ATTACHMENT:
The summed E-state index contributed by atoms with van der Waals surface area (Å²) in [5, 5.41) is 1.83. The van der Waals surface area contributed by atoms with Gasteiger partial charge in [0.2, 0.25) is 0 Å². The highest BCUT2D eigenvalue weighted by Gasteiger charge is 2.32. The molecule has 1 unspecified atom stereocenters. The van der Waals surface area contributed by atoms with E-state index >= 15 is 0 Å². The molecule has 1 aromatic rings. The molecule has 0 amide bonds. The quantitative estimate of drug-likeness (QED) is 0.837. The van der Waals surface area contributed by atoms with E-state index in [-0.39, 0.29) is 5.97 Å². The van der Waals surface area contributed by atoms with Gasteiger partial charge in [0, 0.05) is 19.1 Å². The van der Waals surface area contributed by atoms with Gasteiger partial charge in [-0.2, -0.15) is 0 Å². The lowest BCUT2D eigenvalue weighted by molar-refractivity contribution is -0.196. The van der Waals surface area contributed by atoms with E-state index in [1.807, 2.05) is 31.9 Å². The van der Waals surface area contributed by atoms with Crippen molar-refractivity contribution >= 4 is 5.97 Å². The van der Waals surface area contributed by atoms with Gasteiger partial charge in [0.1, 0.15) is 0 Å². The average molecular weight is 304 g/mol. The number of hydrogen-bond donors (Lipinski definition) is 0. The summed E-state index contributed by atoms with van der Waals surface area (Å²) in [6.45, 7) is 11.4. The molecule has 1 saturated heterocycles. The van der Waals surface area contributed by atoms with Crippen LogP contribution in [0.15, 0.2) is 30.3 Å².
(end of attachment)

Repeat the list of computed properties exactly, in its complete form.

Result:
The summed E-state index contributed by atoms with van der Waals surface area (Å²) in [5, 5.41) is 1.83. The van der Waals surface area contributed by atoms with Gasteiger partial charge in [0.2, 0.25) is 0 Å². The highest BCUT2D eigenvalue weighted by Gasteiger charge is 2.32. The molecule has 1 unspecified atom stereocenters. The van der Waals surface area contributed by atoms with E-state index >= 15 is 0 Å². The molecule has 1 aromatic rings. The molecule has 0 amide bonds. The quantitative estimate of drug-likeness (QED) is 0.837. The van der Waals surface area contributed by atoms with E-state index in [-0.39, 0.29) is 5.97 Å². The van der Waals surface area contributed by atoms with Gasteiger partial charge in [0, 0.05) is 19.1 Å². The van der Waals surface area contributed by atoms with Gasteiger partial charge in [-0.2, -0.15) is 0 Å². The lowest BCUT2D eigenvalue weighted by molar-refractivity contribution is -0.196. The van der Waals surface area contributed by atoms with E-state index in [1.807, 2.05) is 31.9 Å². The van der Waals surface area contributed by atoms with Crippen molar-refractivity contribution >= 4 is 5.97 Å². The van der Waals surface area contributed by atoms with Gasteiger partial charge in [0.1, 0.15) is 0 Å². The average molecular weight is 304 g/mol. The number of hydrogen-bond donors (Lipinski definition) is 0. The summed E-state index contributed by atoms with van der Waals surface area (Å²) in [6.45, 7) is 11.4. The molecule has 1 saturated heterocycles. The van der Waals surface area contributed by atoms with Crippen LogP contribution in [0.15, 0.2) is 30.3 Å².